Welcome to Enterprise

Originally published on The Pastry Box November 3, 2015

You work in Enterprise Software. You work in Design.

Your goal is simple: please your client.

Who is your client?

Your client is the user.

Your client is not the business client, product owner, project owner, or whatever your company has titled them who brings you an idea, a project, and a budget. You and that person are a team with a single goal: make life better for the user, so they give the company more money. Your product owner might think they’re the client. You might even need to stroke their ego and pretend they’re the client. They’re certainly a powerful stakeholder that holds the purse-strings to this specific project. You need to work with them.

But if the project fails to deliver what the user needs, it’s not the product owner who suffers, it’s your user.

Your client is not your boss. (It’s not your boss’s boss either.) Your boss probably also wants to think that they’re the client. They give direction and advice about what the managerial branches of the company want to have happen. They provide constraints, identify (and hopefully clear) impediments, measure your performance, and quite possibly decide your bonus or raise.

But if your performance doesn’t positively impact your user, you’ve failed your client.

Your client is not the Executive Management Team although they certainly think they’ve got a say in the matter. They set direction for the entire company, deciding what large scale initiatives are going to entice the user to give the company more money, and deciding how that money’s going to be spent. You must understand the direction of the company to see forward far enough to understand how it will affect the user. You must also know how to speak concisely and clearly enough that the Executives understand your user’s pain. If that means data, bring it. If it means persuasion, join Toastmasters.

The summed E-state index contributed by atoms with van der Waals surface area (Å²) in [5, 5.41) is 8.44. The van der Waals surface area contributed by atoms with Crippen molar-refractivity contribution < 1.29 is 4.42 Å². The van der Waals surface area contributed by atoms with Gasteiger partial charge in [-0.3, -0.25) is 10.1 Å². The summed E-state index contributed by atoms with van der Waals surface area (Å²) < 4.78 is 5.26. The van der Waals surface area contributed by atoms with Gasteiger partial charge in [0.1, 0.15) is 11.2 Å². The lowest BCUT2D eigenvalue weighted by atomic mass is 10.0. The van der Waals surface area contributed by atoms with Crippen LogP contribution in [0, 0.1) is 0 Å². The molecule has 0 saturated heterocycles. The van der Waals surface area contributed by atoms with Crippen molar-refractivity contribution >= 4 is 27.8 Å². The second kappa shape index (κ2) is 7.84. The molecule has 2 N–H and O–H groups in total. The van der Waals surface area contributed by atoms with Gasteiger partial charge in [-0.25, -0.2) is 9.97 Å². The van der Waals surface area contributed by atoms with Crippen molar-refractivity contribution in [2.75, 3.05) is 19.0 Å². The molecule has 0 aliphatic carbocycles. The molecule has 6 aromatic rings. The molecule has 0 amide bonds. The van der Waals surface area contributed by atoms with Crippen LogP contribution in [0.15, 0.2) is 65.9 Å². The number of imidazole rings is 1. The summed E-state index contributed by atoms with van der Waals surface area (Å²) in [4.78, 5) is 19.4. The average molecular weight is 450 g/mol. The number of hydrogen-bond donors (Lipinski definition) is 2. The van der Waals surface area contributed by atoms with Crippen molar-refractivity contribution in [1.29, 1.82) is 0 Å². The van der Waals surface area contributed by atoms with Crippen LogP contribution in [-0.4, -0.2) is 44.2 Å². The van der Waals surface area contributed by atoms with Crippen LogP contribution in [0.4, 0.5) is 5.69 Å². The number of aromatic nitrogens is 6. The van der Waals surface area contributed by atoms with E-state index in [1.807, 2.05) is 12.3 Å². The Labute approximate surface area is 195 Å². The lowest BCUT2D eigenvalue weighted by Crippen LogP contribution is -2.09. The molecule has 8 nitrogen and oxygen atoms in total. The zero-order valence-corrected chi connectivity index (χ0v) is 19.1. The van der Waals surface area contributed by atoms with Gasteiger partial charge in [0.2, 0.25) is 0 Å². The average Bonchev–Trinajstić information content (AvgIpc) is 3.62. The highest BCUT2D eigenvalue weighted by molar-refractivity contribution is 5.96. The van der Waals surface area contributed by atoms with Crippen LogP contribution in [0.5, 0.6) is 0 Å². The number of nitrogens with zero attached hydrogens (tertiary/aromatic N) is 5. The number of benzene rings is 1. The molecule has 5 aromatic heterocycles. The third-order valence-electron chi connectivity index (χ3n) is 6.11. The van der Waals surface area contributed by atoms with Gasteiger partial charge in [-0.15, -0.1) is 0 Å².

But if the company fails to respect the user, no matter what the vision, the user will fail to respect the company — and seek out those companies they can respect.

Your client is absolutely not the Owner. I don’t care whether the company is individually-owned, family-owned, private stock, public stock, or employee-owned. Those people paid a single price for a product – the company – and they are reaping the rewards of their investment. That’s a good thing; most of us would not have jobs if we didn’t collectively invest in each others dreams. And yes, your executives’ vision is tied to pleasing the owners, and yes, your boss and your product owner’s raises and bonuses are tied to pleasing the executives, and yours is too, and what the owners really want is more profit from their investment.

But if the company fails to create what the user needs, the user takes their money elsewhere.

That tends to have a negative impact on stock price.

Your client is none of these very valuable people without which the company could not run.

Your client is the user.

Your client might be the Randolph who is buying a roasted ham he researched on the website you designed so he can take it home to his kids for supper.

Your client might be Jane in Procurement using a B2B portal you designed so that she can buy the factory machines necessary to spice a ham for Randolph.

Your client might be Tanisha, who is using the application you built to design the marketing materials Jane looks at to buy the equipment needed to make Randolph’s ham.

Your client might be Jose in customer service whose job it is to use the internal software you designed to provide Tanisha with technical support.

Your client might be your boss who uses the intranet site you built her to discuss better management practices with other team leaders.

Every step is a client who needs a product or service. Every step is a UX Designer building that product or service. Every step is bringing a user closer to a goal. It’s clients all the way down.

But not up.

When you need to find the person you work for, the one to whom you owe your allegiance, it’s not the folks who rank above you, it’s the ones who you serve.

The people above you are there to guide you, assist you, pay you, and join you in serving your client. And like all teams, you must work together to accomplish your goals.

Your goal is simple: please your client.